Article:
The prevention of sudden cardiac death is one of the main goals of cardiac device therapy.1–3 ICDs are effective in sensing and treating deadly ventricular arrhythmias through complex iteratively developed rhythm identification algorithms.4,5 For decades, the only available implantable options proven to be effective have been transvenous ICDs (TV-ICDs) and surgical implantation of patches and epicardial leads on the heart. However, the short- and long-term risks involved with implantation are significant. The subcutaneous ICD (S-ICD) has been developed as an alternative to these transvenous devices.6 S-ICDs avoid many of the short-term risks associated with de novo implantation, such as pneumothorax or cardiac perforation, and long-term risks, such as systemic infection.6–8
For more than a decade, S-ICDs have been studied in multicentre clinical trials and have proven to be effective.7,8 Moreover, recent data suggest that S-ICDs may even be superior to TV-ICDs in some respects.9,10 Nevertheless, S-ICDs present a unique set of potential complications and risks – as well as the risks that are common to both types of ICDs.8,9 Complications and risks unique to S-ICDs are discussed in further detail in the following sections. However, the main objective of this review is to discuss the most recent literature and contemporary populations studied with this device, with a focus on the risk of inappropriate shocks (IAS) – an issue mutual to both S-ICDs and TV-ICDs.
The rate of IAS in TV-ICDs with contemporary programming is typically less than 5% annually.4,5,11 Common causes of IAS in people with TV-ICDs are misdiagnosed AF or abnormal sensing in the setting of lead malfunction.9,11 In contrast, with S-ICDs the most common causes of IAS are T wave oversensing and myopotentials.12–14 Misclassification of supraventricular arrhythmias is infrequent with S-ICDs. These different aetiologies of IAS largely offset each other.15 Nonetheless – regardless of the type of implantable device – IASs are painful, hazardous and can result in psychological sequalae.11,16–18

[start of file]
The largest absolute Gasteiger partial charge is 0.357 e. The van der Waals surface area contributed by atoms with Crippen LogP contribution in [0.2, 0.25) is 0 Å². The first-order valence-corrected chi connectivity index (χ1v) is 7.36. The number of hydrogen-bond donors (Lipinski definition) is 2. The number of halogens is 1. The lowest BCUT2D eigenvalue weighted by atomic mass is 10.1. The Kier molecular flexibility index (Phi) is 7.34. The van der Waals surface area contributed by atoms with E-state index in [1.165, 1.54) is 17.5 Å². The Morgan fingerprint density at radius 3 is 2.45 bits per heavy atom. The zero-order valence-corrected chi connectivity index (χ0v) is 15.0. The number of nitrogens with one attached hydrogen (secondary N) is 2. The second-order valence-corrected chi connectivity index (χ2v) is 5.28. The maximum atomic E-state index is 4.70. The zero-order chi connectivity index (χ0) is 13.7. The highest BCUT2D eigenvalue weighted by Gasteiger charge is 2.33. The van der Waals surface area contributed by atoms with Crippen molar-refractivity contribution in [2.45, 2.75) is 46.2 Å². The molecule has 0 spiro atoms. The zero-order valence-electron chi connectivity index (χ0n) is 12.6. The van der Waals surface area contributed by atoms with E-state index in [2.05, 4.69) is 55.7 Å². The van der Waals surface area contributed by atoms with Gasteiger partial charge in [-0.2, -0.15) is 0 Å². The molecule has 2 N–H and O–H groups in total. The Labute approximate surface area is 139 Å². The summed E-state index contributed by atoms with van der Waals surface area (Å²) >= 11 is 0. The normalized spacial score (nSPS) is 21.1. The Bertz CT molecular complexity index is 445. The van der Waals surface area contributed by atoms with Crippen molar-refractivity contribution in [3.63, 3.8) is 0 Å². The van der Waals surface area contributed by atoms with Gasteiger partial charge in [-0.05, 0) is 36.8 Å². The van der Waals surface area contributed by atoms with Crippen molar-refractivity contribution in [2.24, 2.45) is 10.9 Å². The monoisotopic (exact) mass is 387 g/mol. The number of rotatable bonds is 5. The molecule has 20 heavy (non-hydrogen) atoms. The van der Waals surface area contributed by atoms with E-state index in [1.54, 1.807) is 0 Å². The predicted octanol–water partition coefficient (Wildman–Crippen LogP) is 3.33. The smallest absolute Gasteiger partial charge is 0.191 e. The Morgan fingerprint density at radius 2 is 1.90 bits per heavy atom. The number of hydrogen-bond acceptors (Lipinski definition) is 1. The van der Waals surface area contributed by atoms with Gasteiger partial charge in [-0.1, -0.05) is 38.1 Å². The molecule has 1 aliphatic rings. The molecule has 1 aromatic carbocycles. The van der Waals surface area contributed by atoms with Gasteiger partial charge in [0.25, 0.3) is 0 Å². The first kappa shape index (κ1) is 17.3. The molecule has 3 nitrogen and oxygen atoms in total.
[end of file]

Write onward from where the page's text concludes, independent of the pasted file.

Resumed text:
TV-ICD sensing was developed as a beat-by-beat counter to classify arrhythmias rapidly and deliver therapy.11 S-ICD algorithms sense somewhat differently and intended to be a rhythm detector.12 This device has a more detailed morphology matching process and a much longer time to classify the rhythm.19,20 The algorithm is comprised of three phases. Phase 1 is the sensed event detection phase, which filters signals and adjusts sensitivity based on preceding QRS complexes before certifying an elevated heart rate to reduce R wave double counting and T wave oversensing. Phase 2 classifies sensed events as certified QRS complexes or as suspected oversensing events and calculates the heart rate. This includes advanced waveform algorithms that use frequency and slew-rate analysis to reject myopotentials and electromagnetic interference. Phase 3 is the decision phase during which ventricular arrhythmias are discriminated from supraventricular tachycardias.21–23
Except for the initial generation of ICDs, TV-ICDs have the pacing capabilities to terminate ventricular tachycardia without a shock. This made the programming of multiple zones important.11,24 S-ICDs only deliver full energy shocks but have two programmable zones: a conditional zone, where the discrimination algorithms are active; and a shock zone, which delivers therapy based solely on rate.20 Initially, many implanters did not activate the conditional zone for programming as the same therapy is delivered in both zones. However, the importance of the conditional zone for discrimination became clear in analyses of prospective clinical trials, so it is now standard.25